Whose responsibility is child poverty? The movie Oranges and Sunshine brings attention to the outrageous situation of 130,000 poor children being sent unaccompanied to Australia from the U.K to help whiten Australia. This happened from the 19th Century until the 1970s. The Catholic Church, various charitable organisations, and both governments were actively engaged in this.
These children were often told their parents were dead, when in fact they were not. These children were sent into the most spartan of environments, usually given only a shirt and shorts, not even shoes, provided with the barest minimum of food and made to do the work of adults to pay for these ‘services.’ Many of the children were physically and sexually abused. These children were aged from 4 -15 years of age when deported to Australia.
A social worker uncovered this story in the mid 1980s and asked the U.K government and the other agencies involved to help reunite the children with their identities and family if they were still alive. The government and agencies refused to take any action to assist these children, now adults, for 23 years.
While many of us may still have a very imperfect understanding of the role racism in colonisation, this story highlights how the poor/children were used as pawns in this. It was as if the U.K government thought it could eliminate a class of people while assisting Australia to eliminate an entire people. Is this what they thought was win-win problem solving?
Sadly I think the attitudes shown in the film continue today in the dominant attitudes to child poverty in this country. Those in power said the children were victims of terrible parents rather than any institution or government; they did not at any time consider these children as citizens or whole beings and there was no-one checking to see if their basic needs were being met.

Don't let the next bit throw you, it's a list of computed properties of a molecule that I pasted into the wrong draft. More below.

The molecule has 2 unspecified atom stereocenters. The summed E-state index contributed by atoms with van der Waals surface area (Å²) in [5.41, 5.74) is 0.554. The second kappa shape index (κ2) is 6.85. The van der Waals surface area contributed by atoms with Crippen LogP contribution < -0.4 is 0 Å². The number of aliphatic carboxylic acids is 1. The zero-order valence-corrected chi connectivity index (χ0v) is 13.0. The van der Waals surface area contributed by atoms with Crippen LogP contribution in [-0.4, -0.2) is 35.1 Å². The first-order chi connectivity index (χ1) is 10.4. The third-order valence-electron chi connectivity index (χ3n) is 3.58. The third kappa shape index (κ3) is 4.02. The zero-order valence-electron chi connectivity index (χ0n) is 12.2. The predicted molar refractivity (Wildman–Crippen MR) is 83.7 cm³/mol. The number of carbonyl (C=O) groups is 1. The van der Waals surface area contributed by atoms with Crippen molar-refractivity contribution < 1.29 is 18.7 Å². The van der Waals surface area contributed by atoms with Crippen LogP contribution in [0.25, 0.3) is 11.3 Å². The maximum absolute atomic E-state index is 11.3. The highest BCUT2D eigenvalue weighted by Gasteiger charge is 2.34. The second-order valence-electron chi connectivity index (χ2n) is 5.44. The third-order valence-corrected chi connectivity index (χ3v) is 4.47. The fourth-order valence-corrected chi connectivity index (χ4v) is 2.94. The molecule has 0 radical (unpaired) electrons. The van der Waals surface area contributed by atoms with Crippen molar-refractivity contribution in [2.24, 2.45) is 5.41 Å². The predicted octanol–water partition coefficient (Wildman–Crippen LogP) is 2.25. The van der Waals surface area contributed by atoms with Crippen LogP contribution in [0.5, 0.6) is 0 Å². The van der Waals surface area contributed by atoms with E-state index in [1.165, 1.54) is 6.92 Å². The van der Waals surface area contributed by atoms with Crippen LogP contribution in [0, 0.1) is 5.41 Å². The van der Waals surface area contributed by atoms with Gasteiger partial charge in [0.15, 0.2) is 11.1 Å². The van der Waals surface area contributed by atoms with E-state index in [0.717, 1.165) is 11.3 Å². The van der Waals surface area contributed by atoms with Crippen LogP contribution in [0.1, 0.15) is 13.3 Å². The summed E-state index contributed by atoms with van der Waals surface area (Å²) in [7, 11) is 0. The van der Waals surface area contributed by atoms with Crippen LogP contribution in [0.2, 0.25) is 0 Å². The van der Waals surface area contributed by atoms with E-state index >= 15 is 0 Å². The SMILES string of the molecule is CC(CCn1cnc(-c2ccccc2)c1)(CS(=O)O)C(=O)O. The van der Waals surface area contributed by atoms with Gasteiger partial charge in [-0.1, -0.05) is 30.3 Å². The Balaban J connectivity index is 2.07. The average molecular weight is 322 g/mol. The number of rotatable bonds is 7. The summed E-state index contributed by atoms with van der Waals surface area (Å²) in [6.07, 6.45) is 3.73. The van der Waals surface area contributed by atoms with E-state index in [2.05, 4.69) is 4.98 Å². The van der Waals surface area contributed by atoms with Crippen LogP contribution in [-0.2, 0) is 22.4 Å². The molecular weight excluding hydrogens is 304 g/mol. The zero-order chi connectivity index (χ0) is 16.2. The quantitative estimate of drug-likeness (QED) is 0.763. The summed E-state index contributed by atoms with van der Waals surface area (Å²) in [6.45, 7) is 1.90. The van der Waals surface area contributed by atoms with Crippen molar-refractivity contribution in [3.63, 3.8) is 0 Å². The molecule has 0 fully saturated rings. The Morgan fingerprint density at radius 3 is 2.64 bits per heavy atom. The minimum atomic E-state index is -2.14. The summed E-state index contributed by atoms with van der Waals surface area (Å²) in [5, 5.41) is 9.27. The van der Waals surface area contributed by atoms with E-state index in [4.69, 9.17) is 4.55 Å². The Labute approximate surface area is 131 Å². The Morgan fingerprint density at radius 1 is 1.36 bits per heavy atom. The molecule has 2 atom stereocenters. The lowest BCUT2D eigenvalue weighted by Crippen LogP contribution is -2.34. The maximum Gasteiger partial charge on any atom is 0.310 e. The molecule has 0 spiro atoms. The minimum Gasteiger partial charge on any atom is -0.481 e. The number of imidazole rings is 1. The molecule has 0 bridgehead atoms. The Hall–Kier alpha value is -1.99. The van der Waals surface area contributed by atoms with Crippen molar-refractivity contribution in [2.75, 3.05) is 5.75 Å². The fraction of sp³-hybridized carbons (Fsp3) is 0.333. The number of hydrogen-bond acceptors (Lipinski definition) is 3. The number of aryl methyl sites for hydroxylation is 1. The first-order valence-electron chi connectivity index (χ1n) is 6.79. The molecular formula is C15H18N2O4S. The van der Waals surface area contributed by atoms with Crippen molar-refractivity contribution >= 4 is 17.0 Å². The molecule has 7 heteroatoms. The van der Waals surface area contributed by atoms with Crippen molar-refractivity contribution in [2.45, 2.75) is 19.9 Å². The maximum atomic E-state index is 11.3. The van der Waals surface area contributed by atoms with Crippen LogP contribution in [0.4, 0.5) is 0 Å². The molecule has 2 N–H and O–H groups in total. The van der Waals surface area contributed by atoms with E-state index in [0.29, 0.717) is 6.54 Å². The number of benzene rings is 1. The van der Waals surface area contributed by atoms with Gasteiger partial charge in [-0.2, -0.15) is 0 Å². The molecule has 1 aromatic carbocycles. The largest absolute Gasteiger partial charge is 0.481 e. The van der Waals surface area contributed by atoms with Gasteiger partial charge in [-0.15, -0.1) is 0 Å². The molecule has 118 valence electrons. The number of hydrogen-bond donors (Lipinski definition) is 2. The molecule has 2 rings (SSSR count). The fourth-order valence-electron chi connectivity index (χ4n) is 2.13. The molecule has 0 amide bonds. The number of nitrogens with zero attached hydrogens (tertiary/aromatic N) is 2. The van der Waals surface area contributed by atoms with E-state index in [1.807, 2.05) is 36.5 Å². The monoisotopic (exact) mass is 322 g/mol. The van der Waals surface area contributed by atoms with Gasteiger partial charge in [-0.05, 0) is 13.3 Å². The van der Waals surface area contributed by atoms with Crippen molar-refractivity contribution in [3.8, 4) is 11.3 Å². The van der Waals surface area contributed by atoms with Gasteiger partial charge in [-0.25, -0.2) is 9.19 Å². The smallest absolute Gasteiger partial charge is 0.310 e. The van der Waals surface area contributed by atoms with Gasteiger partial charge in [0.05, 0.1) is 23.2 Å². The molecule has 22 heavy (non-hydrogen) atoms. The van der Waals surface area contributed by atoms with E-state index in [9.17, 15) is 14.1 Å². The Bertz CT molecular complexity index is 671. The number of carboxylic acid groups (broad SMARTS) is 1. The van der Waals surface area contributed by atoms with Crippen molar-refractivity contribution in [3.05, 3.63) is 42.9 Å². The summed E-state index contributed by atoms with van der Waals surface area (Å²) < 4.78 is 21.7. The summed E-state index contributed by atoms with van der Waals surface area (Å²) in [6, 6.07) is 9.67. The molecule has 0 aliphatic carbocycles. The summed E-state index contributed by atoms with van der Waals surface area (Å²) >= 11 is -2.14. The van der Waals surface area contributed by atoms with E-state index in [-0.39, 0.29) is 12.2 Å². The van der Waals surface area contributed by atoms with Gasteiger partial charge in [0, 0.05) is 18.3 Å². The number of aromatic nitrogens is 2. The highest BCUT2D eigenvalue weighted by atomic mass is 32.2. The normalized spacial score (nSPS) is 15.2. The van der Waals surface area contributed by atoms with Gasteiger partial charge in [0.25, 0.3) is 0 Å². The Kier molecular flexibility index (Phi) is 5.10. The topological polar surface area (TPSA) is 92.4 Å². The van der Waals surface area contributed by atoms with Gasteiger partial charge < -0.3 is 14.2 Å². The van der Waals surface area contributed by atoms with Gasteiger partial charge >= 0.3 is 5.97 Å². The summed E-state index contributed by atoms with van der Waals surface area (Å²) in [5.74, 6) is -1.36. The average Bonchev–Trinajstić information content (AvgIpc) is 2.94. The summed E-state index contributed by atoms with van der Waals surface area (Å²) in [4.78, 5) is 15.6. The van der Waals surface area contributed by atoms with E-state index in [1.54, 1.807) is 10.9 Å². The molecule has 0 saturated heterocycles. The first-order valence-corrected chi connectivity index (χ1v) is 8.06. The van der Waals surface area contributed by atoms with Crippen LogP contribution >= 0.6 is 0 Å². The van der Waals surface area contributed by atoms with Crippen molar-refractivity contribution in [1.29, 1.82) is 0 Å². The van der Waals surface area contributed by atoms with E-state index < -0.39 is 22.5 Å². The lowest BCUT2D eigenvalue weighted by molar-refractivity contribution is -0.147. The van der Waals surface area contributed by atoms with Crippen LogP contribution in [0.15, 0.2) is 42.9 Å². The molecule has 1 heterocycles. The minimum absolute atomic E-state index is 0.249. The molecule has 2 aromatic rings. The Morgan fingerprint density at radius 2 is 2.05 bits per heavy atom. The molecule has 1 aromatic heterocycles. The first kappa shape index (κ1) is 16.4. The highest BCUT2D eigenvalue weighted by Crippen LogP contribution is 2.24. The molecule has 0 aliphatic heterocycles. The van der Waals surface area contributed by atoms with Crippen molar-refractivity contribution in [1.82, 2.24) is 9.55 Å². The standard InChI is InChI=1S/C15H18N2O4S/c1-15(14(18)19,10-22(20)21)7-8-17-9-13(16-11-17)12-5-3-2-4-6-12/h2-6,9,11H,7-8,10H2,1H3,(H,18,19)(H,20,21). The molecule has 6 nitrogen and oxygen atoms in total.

We’re told by the Government that a rational response to the 270,000 children living in poverty in this country is to make those bad/lazy parents go to work and cut their benefits if they don’t (There is no such thing as the working poor, of course). Childrens’ rights as citizens and human beings are completely ignored in this scenario. While CYFs struggles to have the resources to respond to serious physical and sexual abuse, the state is not checking whether these 270,000 children have enough food, adequate shelter and clothing, let alone access to education.
A core Green Party policy for this election is to lift at least 100,000 children out of poverty by 2014. We believe all children are entitled to the basic human rights.
This can be done by:
- Extending working for families to beneficiaries
- Regulating rental housing
- Increasing the minimum wage to $15 an hour
- Reinstating and extending the Training incentive allowance
This is a choice for all of us; turn a blind eye, say it’s someone else’s problem; or vote to change it.
Child poverty is not an overly complex problem, in fact it’s one of the easier ones to solve.